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RFID 101: Four Reasons for a Library to Invest in RFID Technology... and Three Reasons to Wait

January 2011

Radio Frequency Identification (RFID) technology is an investment for libraries. To decide if the rewards justify making this investment, library management must look at the benefits, the near-term costs, and the arguments for waiting or using another technology.

In recent years, many large and small library systems have installed RFID systems. Usually, they identify four reasons for making what can be a significant investment:

1. Customer satisfaction:

Books and other materials move out of the library faster with RFID. Using a self-service system and RFID, customers can check out multiple items at once. This means they spend less time waiting in line at the self-service station or the circulation desk. When RFID technology is combined with automated materials handling systems, it can also speed the process for getting CD, DVDs, videotapes and books—including frequently checked-out best-sellers—back on the shelves where customers can use them. And those items are more likely to be shelved accurately, which increases customer convenience and reduces frustration.

For many customers, the greatest benefit comes from more interaction with the library staff. When librarians spend less time on routine physical tasks, they can pay more attention to the needs of customers.

Case study - Farmington (N.M.) Public Library: In preparation for the opening of a new building, this library began to introduce RFID in 2002. "People tell us we have the best customer service in the city. Because of RFID, we aren’t tied behind the desk, doing mundane things. We can help the patrons and they get what they need," said Karen McPheeters, Director. View Case Study

Case study - As circulation increased at the Maricopa (Ariz.) County Library District, management recognized the need for "something that would free our people up to provide the service our customers expect," explained Vicki Terbovich, Chief Technology Officer. The solution was an RFID system that includes automated materials handling equipment. Today, books move back to the shelves about four times faster than they did with manual check-in and sorting. And that speed translates into customer satisfaction: "It means less time waiting for popular materials." View Case Study

Case study - Kent District Library (KDL): Located in Kent County, Michigan, KDL is the largest library in the state, circulating nearly 4.5 million items in 2005. ""Customers are ecstatic over the speed and convenience of self-service. They know staff are immediately available to assist them if needed and have more time to spend with those customers who may have special or more complex needs."" - Dale Atkins, Information Technology Director. View Case Study

2. Staff productivity and satisfaction:

With RFID, librarians can do more in less time. Some of the most time-consuming tasks—check-ins, checkouts, searching for holds or lost items, and shelf management—are fully or partially automated. That opens up opportunities for improving current services and for enhancing the mission of the library. In some libraries, the installation of an RFID system has allowed librarians to provide language training, to create new programming for children and seniors, and to address other evolving community needs.

For some libraries, this boost in productivity isn’t an opportunity for enhancement; it’s a chance to return to the level of service customers enjoyed before circulation increased. For other libraries, RFID is a proactive step, an investment today that will ensure adequate service if staffing levels don’t keep pace with constant increases in circulation.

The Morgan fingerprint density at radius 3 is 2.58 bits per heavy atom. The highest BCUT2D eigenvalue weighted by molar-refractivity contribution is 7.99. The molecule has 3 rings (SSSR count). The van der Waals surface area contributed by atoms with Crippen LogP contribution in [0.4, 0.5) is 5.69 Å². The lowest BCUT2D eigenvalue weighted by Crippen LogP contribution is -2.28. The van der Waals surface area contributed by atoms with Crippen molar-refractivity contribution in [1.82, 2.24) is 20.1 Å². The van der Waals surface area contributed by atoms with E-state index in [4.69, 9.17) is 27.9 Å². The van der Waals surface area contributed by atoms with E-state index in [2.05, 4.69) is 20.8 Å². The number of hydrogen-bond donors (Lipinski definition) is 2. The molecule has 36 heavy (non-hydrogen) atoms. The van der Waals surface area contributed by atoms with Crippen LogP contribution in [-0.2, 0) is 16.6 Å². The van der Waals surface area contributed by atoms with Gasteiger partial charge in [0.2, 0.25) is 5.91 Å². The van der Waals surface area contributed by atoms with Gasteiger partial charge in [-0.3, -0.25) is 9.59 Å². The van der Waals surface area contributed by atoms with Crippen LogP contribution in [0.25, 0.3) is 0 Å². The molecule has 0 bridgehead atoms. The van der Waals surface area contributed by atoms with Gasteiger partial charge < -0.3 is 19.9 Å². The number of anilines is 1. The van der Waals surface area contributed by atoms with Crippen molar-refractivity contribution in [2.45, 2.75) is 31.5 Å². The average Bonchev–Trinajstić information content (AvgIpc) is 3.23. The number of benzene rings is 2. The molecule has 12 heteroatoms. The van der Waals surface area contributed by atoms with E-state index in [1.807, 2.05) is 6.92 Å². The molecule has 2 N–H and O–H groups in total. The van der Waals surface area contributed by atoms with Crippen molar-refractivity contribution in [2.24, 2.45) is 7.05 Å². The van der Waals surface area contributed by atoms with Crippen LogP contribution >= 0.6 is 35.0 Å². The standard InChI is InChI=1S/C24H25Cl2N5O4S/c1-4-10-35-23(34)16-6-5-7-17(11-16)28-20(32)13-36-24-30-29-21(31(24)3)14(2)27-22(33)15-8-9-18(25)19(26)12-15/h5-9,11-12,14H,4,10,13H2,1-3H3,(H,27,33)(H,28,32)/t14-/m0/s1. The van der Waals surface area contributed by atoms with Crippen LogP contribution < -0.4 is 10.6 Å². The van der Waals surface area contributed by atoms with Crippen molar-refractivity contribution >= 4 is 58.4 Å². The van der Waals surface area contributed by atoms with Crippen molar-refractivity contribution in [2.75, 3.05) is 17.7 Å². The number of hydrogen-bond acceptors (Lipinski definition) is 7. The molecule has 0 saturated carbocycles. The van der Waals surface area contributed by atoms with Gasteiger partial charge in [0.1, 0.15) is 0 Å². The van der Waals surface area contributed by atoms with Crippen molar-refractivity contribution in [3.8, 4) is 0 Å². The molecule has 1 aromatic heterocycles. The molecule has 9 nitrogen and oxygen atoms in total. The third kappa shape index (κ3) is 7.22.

Case study - The new Darien (Conn.) Library will be twice as large and circulation is expected to increase by at least 25 percent. "But staffing for circulation and material handling will actually decrease by 30 percent, thanks to the automated materials handling and RFID system," said Alan Kirk Gray, Assistant Director for Operations. View Case Study

Case study - Since the Chandler (Ariz.) Public Library installed its RFID system, customers have enjoyed shorter lines. "But the biggest benefit for staff is the DLA," said Dan Lee, Assistant Library Manager, referring to the 3M Digital Library Assistant. "We all love it." Weeding and reshelving are faster and more thorough. "There are other capabilities of the system…that we haven’t fully exploited. But what we’ve done so far has certainly—and significantly—improved our efficiency." View Case Study

3. Staff health:

We don’t have good information on repetitive stress injuries among librarians, but many professionals believe that some circulation activities increase the occurrence of such injuries. These activities include handling volumes, desensitizing and resensitizing materials, and opening DVD and video cases to check contents. RFID systems do not eliminate these activities, but they clearly reduce item handling by librarians. For this reason, some libraries have turned to RFID systems as a strategy for reducing the manual materials handling that can lead to repetitive stress problems.

4. Fiscal responsibility:

For many library boards, the strongest argument for investing in RFID is that the systems usually pay for themselves in two or three years. At a time of increasing circulation, an RFID system can help keep staff costs constant and predictable. And costs due to lost or misplaced items can be reduced. (In fact, many libraries find thousands of dollars worth of "lost” items when they first implement an RFID shelf management program.) After the investment has been recouped, RFID systems should generate benefits for ten years or longer.